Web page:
2013 In Review: Beloit Snappers

We begin our "2013 In Review" series with a look at the 2013 Beloit Snappers. The Snappers were the only Oakland A's affiliate to make it to the post-season. Bill Seals takes a look at the A's talent-laden Low-A affiliate.

Team Overview

Earning a spot in the Midwest League playoffs has almost become an expectation for Oakland A's Low-A affiliates. Following two seasons of playoff runs in Burlington, the A's switched affiliates to Beloit in 2013 and the Snappers would go on to the postseason under first-year manager Ryan Christensen, a former A's outfielder.

Although this year's squad came up short of a MWL championship, the Snappers took it one round further than Burlington in the two previous campaigns. Beloit swept Clinton to advance to the second round, before being eliminated by Quad Cities on Monday night in a decisive third game.

Christensen's squad finished 16 games above .500 on the year with an 80-64 mark, including the postseason. The Snappers earned a playoff spot by going 43-27 in the first half, finishing three games ahead of second-place Cedar Rapids.

Oakland's Low-A club sported a much different look in the postseason than it did in the first couple months, as it lost top starting pitchers Raul Alcantara and Michael Ynoa and relievers Ryan Dull and Tucker Healy to Stockton promotions. Starting catcher Bruce Maxwell was also summoned to the California League after a solid first half.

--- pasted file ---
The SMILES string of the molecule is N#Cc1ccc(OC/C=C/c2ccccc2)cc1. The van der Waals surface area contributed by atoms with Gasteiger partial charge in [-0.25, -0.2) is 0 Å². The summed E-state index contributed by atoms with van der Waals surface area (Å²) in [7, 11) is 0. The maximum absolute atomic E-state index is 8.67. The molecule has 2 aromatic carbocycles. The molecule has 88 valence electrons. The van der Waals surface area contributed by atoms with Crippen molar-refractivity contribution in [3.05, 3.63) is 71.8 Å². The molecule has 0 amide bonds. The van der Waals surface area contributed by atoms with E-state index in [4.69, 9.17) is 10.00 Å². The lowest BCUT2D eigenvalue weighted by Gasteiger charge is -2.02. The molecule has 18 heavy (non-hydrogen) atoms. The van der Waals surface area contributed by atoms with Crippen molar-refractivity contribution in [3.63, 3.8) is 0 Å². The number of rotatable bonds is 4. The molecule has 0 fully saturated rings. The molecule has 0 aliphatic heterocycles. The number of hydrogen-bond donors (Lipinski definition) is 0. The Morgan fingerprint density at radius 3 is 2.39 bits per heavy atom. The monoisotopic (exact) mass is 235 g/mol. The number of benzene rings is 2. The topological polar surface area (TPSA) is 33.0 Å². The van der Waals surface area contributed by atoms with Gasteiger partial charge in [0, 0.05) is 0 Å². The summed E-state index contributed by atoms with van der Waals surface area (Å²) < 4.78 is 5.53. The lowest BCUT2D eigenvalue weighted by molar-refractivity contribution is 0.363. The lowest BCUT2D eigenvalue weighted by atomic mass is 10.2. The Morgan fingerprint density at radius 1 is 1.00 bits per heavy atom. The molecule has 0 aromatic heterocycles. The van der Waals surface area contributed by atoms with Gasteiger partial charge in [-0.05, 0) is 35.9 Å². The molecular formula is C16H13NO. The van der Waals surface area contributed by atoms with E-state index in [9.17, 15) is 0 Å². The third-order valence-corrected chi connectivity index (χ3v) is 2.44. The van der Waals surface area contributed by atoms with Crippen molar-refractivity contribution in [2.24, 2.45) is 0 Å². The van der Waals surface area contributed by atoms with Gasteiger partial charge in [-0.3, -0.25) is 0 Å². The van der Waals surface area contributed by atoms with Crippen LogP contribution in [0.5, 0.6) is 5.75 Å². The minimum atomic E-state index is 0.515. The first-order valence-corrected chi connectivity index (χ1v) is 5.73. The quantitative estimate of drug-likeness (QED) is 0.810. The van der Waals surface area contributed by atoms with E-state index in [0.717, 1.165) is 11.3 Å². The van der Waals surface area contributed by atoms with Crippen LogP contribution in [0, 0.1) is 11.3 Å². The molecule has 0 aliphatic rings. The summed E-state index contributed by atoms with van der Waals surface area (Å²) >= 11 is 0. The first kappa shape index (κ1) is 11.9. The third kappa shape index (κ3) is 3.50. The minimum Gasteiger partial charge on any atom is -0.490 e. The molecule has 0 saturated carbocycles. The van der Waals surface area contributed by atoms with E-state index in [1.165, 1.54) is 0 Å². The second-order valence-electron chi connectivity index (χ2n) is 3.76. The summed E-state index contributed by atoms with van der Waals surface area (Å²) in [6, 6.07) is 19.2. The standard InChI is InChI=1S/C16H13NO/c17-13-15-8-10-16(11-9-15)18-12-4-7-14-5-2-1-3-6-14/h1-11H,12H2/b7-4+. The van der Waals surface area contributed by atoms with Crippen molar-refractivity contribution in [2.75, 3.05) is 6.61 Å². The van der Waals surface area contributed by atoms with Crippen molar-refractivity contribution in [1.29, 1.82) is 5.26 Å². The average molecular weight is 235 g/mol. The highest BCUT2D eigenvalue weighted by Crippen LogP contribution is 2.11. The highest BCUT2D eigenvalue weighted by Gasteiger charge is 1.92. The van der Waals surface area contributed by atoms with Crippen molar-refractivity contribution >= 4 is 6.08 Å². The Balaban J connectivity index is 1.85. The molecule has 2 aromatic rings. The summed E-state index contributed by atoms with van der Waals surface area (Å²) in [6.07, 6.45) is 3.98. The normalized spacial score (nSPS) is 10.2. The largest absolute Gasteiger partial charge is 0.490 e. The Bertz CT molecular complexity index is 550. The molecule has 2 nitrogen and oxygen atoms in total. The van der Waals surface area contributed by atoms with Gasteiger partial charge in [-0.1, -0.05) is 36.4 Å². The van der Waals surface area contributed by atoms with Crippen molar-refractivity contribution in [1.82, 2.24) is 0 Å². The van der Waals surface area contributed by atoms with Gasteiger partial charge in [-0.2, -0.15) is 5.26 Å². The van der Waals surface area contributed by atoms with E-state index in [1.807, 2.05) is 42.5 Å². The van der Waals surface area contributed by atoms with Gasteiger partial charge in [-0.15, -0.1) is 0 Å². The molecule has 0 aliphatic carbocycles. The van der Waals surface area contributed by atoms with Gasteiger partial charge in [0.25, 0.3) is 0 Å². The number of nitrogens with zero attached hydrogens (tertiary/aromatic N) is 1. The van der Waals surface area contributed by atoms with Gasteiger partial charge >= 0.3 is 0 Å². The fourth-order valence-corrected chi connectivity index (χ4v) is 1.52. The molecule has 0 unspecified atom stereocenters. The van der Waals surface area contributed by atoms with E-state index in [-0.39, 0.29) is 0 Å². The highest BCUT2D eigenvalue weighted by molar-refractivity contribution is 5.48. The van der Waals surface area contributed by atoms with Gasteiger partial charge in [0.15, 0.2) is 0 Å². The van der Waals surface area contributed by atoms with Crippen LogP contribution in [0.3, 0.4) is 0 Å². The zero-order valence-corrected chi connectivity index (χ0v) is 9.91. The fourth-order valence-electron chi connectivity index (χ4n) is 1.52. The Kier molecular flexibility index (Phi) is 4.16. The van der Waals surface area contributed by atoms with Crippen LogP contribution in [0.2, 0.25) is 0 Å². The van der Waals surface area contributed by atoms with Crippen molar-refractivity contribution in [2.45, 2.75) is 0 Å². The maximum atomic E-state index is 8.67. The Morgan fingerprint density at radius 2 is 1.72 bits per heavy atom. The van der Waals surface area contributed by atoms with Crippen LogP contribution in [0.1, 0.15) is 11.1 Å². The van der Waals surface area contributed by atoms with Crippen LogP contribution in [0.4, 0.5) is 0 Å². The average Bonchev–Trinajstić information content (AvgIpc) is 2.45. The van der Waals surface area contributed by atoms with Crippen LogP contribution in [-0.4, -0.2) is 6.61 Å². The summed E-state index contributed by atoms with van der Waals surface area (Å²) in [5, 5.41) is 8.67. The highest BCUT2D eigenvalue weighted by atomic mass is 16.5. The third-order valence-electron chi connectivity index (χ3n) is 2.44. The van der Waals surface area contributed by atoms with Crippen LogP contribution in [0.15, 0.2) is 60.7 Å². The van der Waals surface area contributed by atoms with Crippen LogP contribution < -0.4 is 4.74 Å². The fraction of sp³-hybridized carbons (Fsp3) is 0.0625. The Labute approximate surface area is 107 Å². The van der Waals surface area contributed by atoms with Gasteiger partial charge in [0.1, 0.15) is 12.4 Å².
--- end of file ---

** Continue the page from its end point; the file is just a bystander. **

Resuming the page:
Snappers' Batters: Top prospects, surprising Bostick get extended look

Although the Snappers lost some highly regarded players, they had their fair share of mainstays in top prospect infielders Daniel Robertson, Matt Olson and Renato Nunez. And then there was the breakout season from 2011 44th-round pick Chris Bostick.

Addison Russell's everyday role in Stockton opened up the shortstop position for Daniel Robertson in Beloit and the 34th overall selection in last year's draft took advantage, posting a slashline of .277/.353/.401 in 101 games. Robertson hit nine homers and drove in 46 runs, striking out just 71 times while drawing 49 walks. He saved his best for the final full month of the season, hitting .314 in August with an 877 OPS.

Olson never hit for average as a first-year professional, but his power tool began to shine as the season wore on. He hit 10 homers and drove in 30 runs in 28 August games, giving himself 23 and 93 for the season. Olson finished with a slashline of .225/.326/.435 in 134 games. He will look to cut down on his strikeouts next season at High-A Stockton after whiffing 148 times in 2013.